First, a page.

“Companies are in the midst of a rock and a difficult place when it comes to compliance with US law,” said Jake Colvin, President of the National Council of Foreign Trade, which represents companies doing international business. and China.

President Biden, though less hostile than his predecessor, has maintained many of the tough policies introduced by President Donald J. Trump, including heavy tariffs on Chinese goods and export restrictions. sensitive technology exports to Chinese companies.

The Biden administration has shown little interest in creating commercial deals to help companies do more overseas. Instead, they are recruiting allies to increase pressure on China, including boycotting the Olympics, and advertising investment in production and scientific research to compete with Beijing.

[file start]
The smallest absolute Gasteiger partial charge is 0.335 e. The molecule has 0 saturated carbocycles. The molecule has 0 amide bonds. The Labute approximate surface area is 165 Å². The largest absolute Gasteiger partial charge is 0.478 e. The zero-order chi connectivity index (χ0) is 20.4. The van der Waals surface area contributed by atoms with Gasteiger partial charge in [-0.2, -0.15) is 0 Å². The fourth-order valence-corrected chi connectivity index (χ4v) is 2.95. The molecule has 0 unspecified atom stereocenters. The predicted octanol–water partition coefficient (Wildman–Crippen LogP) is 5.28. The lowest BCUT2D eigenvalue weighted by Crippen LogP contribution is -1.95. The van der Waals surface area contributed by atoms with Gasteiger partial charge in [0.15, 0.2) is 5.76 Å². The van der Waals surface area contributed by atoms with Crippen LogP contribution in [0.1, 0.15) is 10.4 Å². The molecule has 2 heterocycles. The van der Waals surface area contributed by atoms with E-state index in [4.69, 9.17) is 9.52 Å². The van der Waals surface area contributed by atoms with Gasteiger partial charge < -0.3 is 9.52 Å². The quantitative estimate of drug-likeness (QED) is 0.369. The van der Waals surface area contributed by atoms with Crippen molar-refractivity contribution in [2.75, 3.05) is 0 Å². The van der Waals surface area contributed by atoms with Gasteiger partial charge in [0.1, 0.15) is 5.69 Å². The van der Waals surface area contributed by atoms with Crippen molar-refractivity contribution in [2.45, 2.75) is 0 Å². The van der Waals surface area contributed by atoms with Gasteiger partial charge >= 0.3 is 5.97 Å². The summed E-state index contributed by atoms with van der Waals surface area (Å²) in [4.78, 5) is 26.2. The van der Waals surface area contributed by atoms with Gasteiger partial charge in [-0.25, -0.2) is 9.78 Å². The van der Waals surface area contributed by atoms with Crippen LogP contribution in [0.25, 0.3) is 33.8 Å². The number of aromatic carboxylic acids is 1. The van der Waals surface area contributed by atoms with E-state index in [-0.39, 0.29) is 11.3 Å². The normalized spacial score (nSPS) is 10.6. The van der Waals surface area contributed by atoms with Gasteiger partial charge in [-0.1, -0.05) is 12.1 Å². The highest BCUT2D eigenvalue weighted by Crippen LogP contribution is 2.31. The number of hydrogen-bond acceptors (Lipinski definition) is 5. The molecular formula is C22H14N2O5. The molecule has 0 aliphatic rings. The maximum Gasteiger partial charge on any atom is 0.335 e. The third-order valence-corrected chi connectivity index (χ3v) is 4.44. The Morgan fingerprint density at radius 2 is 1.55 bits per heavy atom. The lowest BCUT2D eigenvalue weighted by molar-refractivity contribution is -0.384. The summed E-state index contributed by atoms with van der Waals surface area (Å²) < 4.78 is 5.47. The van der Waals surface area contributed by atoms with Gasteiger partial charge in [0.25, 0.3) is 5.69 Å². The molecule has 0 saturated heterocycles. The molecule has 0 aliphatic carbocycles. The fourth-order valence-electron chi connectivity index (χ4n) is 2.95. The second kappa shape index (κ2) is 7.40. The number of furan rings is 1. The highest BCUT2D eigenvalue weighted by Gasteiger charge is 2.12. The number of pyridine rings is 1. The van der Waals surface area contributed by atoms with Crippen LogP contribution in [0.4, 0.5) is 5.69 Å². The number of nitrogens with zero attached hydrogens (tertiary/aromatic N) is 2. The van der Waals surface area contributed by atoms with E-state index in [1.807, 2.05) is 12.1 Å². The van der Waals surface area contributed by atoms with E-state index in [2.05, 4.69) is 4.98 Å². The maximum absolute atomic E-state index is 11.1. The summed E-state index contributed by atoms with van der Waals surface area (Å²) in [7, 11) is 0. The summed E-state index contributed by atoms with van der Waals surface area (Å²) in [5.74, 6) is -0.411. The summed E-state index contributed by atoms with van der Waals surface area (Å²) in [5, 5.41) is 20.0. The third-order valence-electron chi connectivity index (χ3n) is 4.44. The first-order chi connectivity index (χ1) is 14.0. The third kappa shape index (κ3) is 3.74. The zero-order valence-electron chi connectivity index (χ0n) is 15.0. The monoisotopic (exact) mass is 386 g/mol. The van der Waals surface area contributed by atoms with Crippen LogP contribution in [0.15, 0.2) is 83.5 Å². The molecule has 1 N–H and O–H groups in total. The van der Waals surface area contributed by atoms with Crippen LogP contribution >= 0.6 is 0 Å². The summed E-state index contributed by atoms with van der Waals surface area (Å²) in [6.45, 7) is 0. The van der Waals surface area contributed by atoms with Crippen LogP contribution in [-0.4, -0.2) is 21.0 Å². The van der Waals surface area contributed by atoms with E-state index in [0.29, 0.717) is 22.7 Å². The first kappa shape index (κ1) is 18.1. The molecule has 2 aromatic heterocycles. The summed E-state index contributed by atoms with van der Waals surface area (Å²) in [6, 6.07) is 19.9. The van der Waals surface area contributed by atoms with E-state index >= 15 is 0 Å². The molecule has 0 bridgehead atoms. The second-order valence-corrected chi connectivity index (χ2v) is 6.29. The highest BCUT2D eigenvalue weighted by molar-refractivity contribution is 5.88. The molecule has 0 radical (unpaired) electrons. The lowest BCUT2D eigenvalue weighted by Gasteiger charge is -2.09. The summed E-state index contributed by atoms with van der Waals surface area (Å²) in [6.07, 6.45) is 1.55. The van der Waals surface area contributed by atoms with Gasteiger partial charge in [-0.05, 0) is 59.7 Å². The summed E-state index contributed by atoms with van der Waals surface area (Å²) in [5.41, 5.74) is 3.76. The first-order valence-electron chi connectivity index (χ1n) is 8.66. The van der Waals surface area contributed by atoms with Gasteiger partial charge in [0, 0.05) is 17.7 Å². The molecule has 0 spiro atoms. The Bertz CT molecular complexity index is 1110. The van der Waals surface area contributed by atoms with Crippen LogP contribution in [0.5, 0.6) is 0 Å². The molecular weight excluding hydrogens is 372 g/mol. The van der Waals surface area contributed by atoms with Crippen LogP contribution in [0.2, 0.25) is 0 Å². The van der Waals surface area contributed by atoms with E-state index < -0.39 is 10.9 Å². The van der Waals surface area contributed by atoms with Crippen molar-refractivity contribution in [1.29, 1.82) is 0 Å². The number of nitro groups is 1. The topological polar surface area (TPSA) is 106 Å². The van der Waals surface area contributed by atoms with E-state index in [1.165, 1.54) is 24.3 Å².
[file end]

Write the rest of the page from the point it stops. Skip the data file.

The pressures don’t just come from the United States. Companies increasingly face a complex patchwork around the globe with export restrictions and data storage laws, including in the European Union. Jim McGregor, APCO Worldwide’s Greater China President, says Chinese leaders have begun to pursue a “wolf warrior” diplomacy, in which they are trying to teach other countries to think carefully before crossing China.

He said his company is telling customers to “try to be compliant but don’t make a fuss about it. Because if you make a fuss about compliance in one country, another will come after you. ”

Isaac Stone Fish, chief executive officer of Strategy Risks, a consulting firm, said some companies are responding by shifting sensitive activities – like research that could trigger China’s anti-sanctions laws. , or audit activities in Xinjiang – out of China.